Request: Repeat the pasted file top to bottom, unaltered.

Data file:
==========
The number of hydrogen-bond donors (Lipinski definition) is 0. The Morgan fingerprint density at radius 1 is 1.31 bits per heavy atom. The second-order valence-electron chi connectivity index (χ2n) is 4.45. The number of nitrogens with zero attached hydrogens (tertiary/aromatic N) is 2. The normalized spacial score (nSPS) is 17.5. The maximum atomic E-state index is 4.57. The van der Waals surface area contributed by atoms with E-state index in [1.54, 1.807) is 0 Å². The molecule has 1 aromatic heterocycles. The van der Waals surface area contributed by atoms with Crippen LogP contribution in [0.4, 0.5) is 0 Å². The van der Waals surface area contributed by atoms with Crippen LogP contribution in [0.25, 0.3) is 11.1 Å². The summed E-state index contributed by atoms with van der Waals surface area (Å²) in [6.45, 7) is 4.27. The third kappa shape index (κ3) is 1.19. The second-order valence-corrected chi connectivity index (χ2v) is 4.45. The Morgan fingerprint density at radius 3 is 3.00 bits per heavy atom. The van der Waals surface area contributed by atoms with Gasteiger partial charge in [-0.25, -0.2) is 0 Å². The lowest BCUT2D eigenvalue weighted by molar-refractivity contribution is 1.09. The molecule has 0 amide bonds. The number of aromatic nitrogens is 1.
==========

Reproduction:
The number of hydrogen-bond donors (Lipinski definition) is 0. The Morgan fingerprint density at radius 1 is 1.31 bits per heavy atom. The second-order valence-electron chi connectivity index (χ2n) is 4.45. The number of nitrogens with zero attached hydrogens (tertiary/aromatic N) is 2. The normalized spacial score (nSPS) is 17.5. The maximum atomic E-state index is 4.57. The van der Waals surface area contributed by atoms with E-state index in [1.54, 1.807) is 0 Å². The molecule has 1 aromatic heterocycles. The van der Waals surface area contributed by atoms with Crippen LogP contribution in [0.4, 0.5) is 0 Å². The van der Waals surface area contributed by atoms with Crippen LogP contribution in [0.25, 0.3) is 11.1 Å². The summed E-state index contributed by atoms with van der Waals surface area (Å²) in [6.45, 7) is 4.27. The third kappa shape index (κ3) is 1.19. The second-order valence-corrected chi connectivity index (χ2v) is 4.45. The Morgan fingerprint density at radius 3 is 3.00 bits per heavy atom. The van der Waals surface area contributed by atoms with Gasteiger partial charge in [-0.25, -0.2) is 0 Å². The lowest BCUT2D eigenvalue weighted by molar-refractivity contribution is 1.09. The molecule has 0 amide bonds. The number of aromatic nitrogens is 1.